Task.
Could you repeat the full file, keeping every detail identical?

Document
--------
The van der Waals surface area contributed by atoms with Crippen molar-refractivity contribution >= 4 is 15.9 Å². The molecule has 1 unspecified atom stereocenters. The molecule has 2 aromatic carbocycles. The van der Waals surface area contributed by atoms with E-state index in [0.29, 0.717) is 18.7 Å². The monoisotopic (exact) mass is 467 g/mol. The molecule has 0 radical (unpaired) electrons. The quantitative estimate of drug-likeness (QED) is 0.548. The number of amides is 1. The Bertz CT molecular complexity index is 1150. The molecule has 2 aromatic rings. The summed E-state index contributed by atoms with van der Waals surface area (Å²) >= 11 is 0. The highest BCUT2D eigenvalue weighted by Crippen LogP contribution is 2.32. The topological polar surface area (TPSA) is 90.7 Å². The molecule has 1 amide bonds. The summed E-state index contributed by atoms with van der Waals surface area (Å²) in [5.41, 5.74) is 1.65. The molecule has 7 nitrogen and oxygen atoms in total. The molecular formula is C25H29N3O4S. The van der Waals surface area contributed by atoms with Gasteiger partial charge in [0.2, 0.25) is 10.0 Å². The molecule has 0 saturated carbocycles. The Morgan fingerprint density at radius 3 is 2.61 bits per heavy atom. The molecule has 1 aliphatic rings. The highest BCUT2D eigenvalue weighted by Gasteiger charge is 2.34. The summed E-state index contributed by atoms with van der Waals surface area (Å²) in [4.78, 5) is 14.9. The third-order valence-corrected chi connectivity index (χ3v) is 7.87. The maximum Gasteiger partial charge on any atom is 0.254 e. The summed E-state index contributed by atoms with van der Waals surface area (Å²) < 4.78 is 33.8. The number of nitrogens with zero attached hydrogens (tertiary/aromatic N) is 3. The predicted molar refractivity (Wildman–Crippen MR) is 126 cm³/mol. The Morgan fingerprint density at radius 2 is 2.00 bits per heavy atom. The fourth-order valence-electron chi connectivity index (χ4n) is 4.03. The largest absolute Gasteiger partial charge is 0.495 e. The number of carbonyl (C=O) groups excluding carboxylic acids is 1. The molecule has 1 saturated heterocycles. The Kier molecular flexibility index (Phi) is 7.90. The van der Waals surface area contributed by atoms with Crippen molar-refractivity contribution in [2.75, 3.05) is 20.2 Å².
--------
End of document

The van der Waals surface area contributed by atoms with Crippen molar-refractivity contribution >= 4 is 15.9 Å². The molecule has 1 unspecified atom stereocenters. The molecule has 2 aromatic carbocycles. The van der Waals surface area contributed by atoms with E-state index in [0.29, 0.717) is 18.7 Å². The monoisotopic (exact) mass is 467 g/mol. The molecule has 0 radical (unpaired) electrons. The quantitative estimate of drug-likeness (QED) is 0.548. The number of amides is 1. The Bertz CT molecular complexity index is 1150. The molecule has 2 aromatic rings. The summed E-state index contributed by atoms with van der Waals surface area (Å²) >= 11 is 0. The highest BCUT2D eigenvalue weighted by Crippen LogP contribution is 2.32. The topological polar surface area (TPSA) is 90.7 Å². The molecule has 1 amide bonds. The summed E-state index contributed by atoms with van der Waals surface area (Å²) in [5.41, 5.74) is 1.65. The molecule has 7 nitrogen and oxygen atoms in total. The molecular formula is C25H29N3O4S. The van der Waals surface area contributed by atoms with Gasteiger partial charge in [0.2, 0.25) is 10.0 Å². The molecule has 0 saturated carbocycles. The Morgan fingerprint density at radius 3 is 2.61 bits per heavy atom. The molecule has 1 aliphatic rings. The highest BCUT2D eigenvalue weighted by Gasteiger charge is 2.34. The summed E-state index contributed by atoms with van der Waals surface area (Å²) in [4.78, 5) is 14.9. The third-order valence-corrected chi connectivity index (χ3v) is 7.87. The maximum Gasteiger partial charge on any atom is 0.254 e. The summed E-state index contributed by atoms with van der Waals surface area (Å²) < 4.78 is 33.8. The number of nitrogens with zero attached hydrogens (tertiary/aromatic N) is 3. The predicted molar refractivity (Wildman–Crippen MR) is 126 cm³/mol. The Morgan fingerprint density at radius 2 is 2.00 bits per heavy atom. The fourth-order valence-electron chi connectivity index (χ4n) is 4.03. The largest absolute Gasteiger partial charge is 0.495 e. The number of carbonyl (C=O) groups excluding carboxylic acids is 1. The molecule has 1 saturated heterocycles. The Kier molecular flexibility index (Phi) is 7.90. The van der Waals surface area contributed by atoms with Crippen molar-refractivity contribution in [2.75, 3.05) is 20.2 Å².